Colors an 8, 12 or 16-bit grayscale bitmap. The function changes the color bits/pixel of the bitmap from the specified formats into 24-bit RGB format.


#include "ltwrappr.h"

virtual L_INT LBitmap::ColorizeGray (pSrcBitmap, pGrayColors, uCount, uFlags = 0)

virtual L_INT LBitmap::ColorizeGray (plSrcBitmap, pGrayColors, uCount, uFlags = 0)



Pointer to the source bitmap that will contain the result of the function. The user should free the bitmap before passing it to the function.


Pointer to an array of LTLTGRAYCOLOR structures. The user specifies number of entries of the array. You can automatically color the bitmap by passing NULL value in this variable (in this case uCount will be ignored).

L_UINT uCount

Number of entries in pLTGRAYCOLORs array. It can be any number as long as it represents pLTGRAYCOLORs correctly. 1 means there is one entry, 2 means there is two entries. If you set it as 0 then the function will return an error code.

LBitmapBase * plSrcBitmap

Pointer to the source bitmap object that will contain the result of the function. The user should free the bitmap before passing it to the function.

L_UINT32 uFlags

Reserved for future use. Must be 0.


Value Meaning
SUCCESS The function was successful.
< 1 An error occurred. Refer to Return Codes.


The function can be used as a visualization aid. More precisely, this function can be used to show variations in a bitmaps intensity values.

This function colors the grayscale bitmap by converting specified ranges of grayscale intensities into corresponding RGB values. Use the pLTGRAYCOLORs variable to set the intensity ranges and the RGB values.

Using this function you can show details that were never seen in the original bitmap. In 12 and 16-bit grayscale bitmaps, only the 8 most significant bits are displayed, whereas the rest are discarded. So by coloring these discarded bits you can make them visible instead.

The pDstBitmap is assumed to be uninitialized. If pDstBitmap contains a bitmap, you should free it prior to calling this function. The function will allocate and store a 24-bit bitmap in pDstBitmap.

If you pass NULL in the pLTGRAYCOLORs variable then the function colors the bitmap automatically using an algorithm that generates unique output colors. The output bitmap will contain:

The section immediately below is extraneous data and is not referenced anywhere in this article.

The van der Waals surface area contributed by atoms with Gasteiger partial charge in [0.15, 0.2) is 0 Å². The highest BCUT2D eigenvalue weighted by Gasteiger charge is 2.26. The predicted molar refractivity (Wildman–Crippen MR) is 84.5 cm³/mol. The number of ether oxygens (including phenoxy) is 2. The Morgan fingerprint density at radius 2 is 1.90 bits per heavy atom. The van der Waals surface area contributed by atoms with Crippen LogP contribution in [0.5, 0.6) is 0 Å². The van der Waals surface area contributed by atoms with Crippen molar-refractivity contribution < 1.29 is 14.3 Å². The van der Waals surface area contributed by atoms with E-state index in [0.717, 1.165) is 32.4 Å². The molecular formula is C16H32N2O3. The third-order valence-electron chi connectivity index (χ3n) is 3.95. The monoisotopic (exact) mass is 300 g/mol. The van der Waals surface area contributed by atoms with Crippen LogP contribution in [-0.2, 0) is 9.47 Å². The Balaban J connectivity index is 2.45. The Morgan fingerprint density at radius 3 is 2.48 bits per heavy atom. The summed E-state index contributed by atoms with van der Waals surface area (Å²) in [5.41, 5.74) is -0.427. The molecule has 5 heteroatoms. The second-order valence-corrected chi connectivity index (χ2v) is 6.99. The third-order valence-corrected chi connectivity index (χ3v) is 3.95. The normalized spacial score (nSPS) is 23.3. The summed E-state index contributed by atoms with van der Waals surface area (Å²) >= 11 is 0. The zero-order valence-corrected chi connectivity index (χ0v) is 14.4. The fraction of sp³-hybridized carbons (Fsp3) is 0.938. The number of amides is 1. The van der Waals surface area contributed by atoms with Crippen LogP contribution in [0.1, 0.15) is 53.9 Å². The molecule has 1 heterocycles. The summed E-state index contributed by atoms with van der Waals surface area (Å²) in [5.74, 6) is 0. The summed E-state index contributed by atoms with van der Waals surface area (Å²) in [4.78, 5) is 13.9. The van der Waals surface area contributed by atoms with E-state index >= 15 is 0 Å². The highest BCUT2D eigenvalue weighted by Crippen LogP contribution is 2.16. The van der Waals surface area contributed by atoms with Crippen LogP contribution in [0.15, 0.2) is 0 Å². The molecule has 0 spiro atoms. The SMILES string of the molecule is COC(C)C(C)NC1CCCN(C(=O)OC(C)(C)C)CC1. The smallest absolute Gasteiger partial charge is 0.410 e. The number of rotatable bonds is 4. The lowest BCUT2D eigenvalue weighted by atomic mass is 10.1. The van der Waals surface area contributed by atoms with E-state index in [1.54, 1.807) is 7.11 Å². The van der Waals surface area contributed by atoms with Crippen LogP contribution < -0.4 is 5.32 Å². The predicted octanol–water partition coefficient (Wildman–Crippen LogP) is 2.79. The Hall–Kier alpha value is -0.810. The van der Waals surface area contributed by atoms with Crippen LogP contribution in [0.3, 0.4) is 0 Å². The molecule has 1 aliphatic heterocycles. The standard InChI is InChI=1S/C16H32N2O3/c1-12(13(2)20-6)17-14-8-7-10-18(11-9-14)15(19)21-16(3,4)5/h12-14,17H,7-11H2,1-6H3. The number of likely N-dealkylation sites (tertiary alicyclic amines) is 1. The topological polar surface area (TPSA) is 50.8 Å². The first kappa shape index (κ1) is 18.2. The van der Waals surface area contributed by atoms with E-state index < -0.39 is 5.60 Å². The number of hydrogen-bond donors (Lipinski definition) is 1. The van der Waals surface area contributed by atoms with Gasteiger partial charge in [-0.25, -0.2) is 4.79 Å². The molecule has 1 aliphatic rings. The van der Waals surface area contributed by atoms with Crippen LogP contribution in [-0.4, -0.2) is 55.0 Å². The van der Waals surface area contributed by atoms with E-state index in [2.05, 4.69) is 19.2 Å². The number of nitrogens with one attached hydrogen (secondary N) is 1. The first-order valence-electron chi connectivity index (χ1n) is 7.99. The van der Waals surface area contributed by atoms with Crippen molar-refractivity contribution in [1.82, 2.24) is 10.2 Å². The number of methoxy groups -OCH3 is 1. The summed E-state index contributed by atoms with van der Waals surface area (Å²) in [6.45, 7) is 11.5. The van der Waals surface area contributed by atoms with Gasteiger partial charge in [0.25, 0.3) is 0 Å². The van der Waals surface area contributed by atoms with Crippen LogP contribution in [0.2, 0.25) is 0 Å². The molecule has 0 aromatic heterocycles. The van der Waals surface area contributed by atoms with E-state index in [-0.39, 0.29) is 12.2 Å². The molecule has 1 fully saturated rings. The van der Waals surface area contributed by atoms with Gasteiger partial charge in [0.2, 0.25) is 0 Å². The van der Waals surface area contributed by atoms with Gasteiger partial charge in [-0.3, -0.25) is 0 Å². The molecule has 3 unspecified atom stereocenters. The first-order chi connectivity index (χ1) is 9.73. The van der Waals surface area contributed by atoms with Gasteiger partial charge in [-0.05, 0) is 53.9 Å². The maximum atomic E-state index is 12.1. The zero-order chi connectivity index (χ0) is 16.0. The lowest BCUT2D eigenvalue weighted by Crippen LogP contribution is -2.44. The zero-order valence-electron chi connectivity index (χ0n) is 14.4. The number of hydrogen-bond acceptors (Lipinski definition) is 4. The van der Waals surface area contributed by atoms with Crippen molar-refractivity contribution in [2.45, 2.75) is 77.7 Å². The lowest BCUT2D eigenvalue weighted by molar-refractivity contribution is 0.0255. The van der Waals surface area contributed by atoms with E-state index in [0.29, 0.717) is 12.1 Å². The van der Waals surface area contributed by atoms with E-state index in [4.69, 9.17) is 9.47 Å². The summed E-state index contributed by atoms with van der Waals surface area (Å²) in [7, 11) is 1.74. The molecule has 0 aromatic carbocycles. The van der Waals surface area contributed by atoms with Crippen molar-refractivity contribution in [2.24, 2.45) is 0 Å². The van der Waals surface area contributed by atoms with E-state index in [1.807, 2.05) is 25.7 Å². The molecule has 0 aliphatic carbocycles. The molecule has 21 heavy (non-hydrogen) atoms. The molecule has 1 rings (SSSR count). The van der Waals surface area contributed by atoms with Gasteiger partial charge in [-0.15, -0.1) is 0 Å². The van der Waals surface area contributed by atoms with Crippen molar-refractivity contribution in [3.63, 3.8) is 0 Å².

The uCount variable will be ignored if pLTGRAYCOLORs is NULL.

You do not have to fill uStructSize for all the elements of the pLTGRAYCOLORs array. You only need to fill uStructSize for the first element in the pLTGRAYCOLORs array.

The sample below shows you how to color a 16-bit grayscale bitmap using pLTGRAYCOLORs.

In a 16-bit grayscale bitmap, the lowest pixel value is 0 and the highest pixel value is 65535.

The colors from the input images will be colored as follows:

For more information on filling the pLTGRAYCOLORs array to obtain this result, refer to the example.

To update a status bar or detect a user interrupt during execution of this function, refer to LBase::EnableStatusCallback.

This function supports 8, 12 and 16-bit grayscale bitmaps only. Support for 12 and 16-bit grayscale images are available only in the Document/Medical toolkits. It also can process the whole image or a region of the image. If a bitmap has a region, the effect is applied only to the region.

This function does not support 32-bit grayscale images. It returns the error code ERROR_GRAY32_UNSUPPORTED if a 32-bit grayscale image is passed to this function.

Colorize Gray Function - Before

Colorize Gray Function - Before

Colorize Gray Function - After

Colorize Gray Function - After

View additional platform support for this Colorize Gray function.

Required DLLs and Libraries


Win32, x64.

See Also




L_INT LBitmap__ColorizeGrayExample(LBitmap *pGrayBitmap, LBitmap *pColorBitmap)  
   /* This example loads a 16-bit grayscale bitmap and then colors it. */ 
   L_INT nRet; 
   pLTGRAYCOLOR pGrayColors;  
   pGrayColors = (pLTGRAYCOLOR) malloc (sizeof(LTGRAYCOLOR) * 6);  
   pGrayColors[0].uStructSize = sizeof(LTGRAYCOLOR);  
   pGrayColors[0].uThreshold = 9999;  
   pGrayColors[0].crColor.rgbRed = 255;  
   pGrayColors[0].crColor.rgbGreen = 0;  
   pGrayColors[0].crColor.rgbBlue = 0;  
   pGrayColors[1].uThreshold = 19999;  
   pGrayColors[1].crColor.rgbRed = 0;  
   pGrayColors[1].crColor.rgbGreen = 255;  
   pGrayColors[1].crColor.rgbBlue = 0;  
   pGrayColors[2].uThreshold = 29999;  
   pGrayColors[2].crColor.rgbRed = 0;  
   pGrayColors[2].crColor.rgbGreen = 0;  
   pGrayColors[2].crColor.rgbBlue = 255;  
   pGrayColors[3].uThreshold = 39999;  
   pGrayColors[3].crColor.rgbRed = 0;  
   pGrayColors[3].crColor.rgbGreen = 255;  
   pGrayColors[3].crColor.rgbBlue = 255;  
   pGrayColors[4].uThreshold = 49999;  
   pGrayColors[4].crColor.rgbRed = 255;  
   pGrayColors[4].crColor.rgbGreen = 0;  
   pGrayColors[4].crColor.rgbBlue = 255;  
   pGrayColors[5].uThreshold = 59999; // This value will be ignored 
   pGrayColors[5].crColor.rgbRed = 255;  
   pGrayColors[5].crColor.rgbGreen = 255;  
   pGrayColors[5].crColor.rgbBlue = 0;  
   // Call the function 
   nRet =pColorBitmap->ColorizeGray (pGrayBitmap, pGrayColors, 6); 
   if(nRet !=SUCCESS) 
      return nRet; 
   free (pGrayColors);  
   // Now we have the resulting image in pColorBitmap 
   return SUCCESS; 
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